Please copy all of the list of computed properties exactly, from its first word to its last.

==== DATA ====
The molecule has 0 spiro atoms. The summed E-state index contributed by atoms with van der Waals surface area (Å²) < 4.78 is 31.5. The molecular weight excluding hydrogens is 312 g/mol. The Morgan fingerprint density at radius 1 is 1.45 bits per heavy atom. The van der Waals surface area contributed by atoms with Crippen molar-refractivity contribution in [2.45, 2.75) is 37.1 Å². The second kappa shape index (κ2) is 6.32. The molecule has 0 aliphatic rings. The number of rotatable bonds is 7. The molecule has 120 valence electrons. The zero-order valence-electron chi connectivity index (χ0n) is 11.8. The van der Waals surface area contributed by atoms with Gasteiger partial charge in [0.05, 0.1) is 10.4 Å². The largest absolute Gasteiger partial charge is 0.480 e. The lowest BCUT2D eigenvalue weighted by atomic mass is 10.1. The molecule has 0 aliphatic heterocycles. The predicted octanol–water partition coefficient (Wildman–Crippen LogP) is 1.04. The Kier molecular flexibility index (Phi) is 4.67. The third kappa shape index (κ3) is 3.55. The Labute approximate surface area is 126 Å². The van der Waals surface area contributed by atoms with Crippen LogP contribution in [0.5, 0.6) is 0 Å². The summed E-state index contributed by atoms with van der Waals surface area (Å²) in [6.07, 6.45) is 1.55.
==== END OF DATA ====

The molecule has 0 spiro atoms. The summed E-state index contributed by atoms with van der Waals surface area (Å²) < 4.78 is 31.5. The molecular weight excluding hydrogens is 312 g/mol. The Morgan fingerprint density at radius 1 is 1.45 bits per heavy atom. The van der Waals surface area contributed by atoms with Crippen molar-refractivity contribution in [2.45, 2.75) is 37.1 Å². The second kappa shape index (κ2) is 6.32. The molecule has 0 aliphatic rings. The number of rotatable bonds is 7. The molecule has 120 valence electrons. The zero-order valence-electron chi connectivity index (χ0n) is 11.8. The van der Waals surface area contributed by atoms with Gasteiger partial charge in [0.05, 0.1) is 10.4 Å². The largest absolute Gasteiger partial charge is 0.480 e. The lowest BCUT2D eigenvalue weighted by atomic mass is 10.1. The molecule has 0 aliphatic heterocycles. The predicted octanol–water partition coefficient (Wildman–Crippen LogP) is 1.04. The Kier molecular flexibility index (Phi) is 4.67. The third kappa shape index (κ3) is 3.55. The Labute approximate surface area is 126 Å². The van der Waals surface area contributed by atoms with Crippen LogP contribution in [0.5, 0.6) is 0 Å². The summed E-state index contributed by atoms with van der Waals surface area (Å²) in [6.07, 6.45) is 1.55.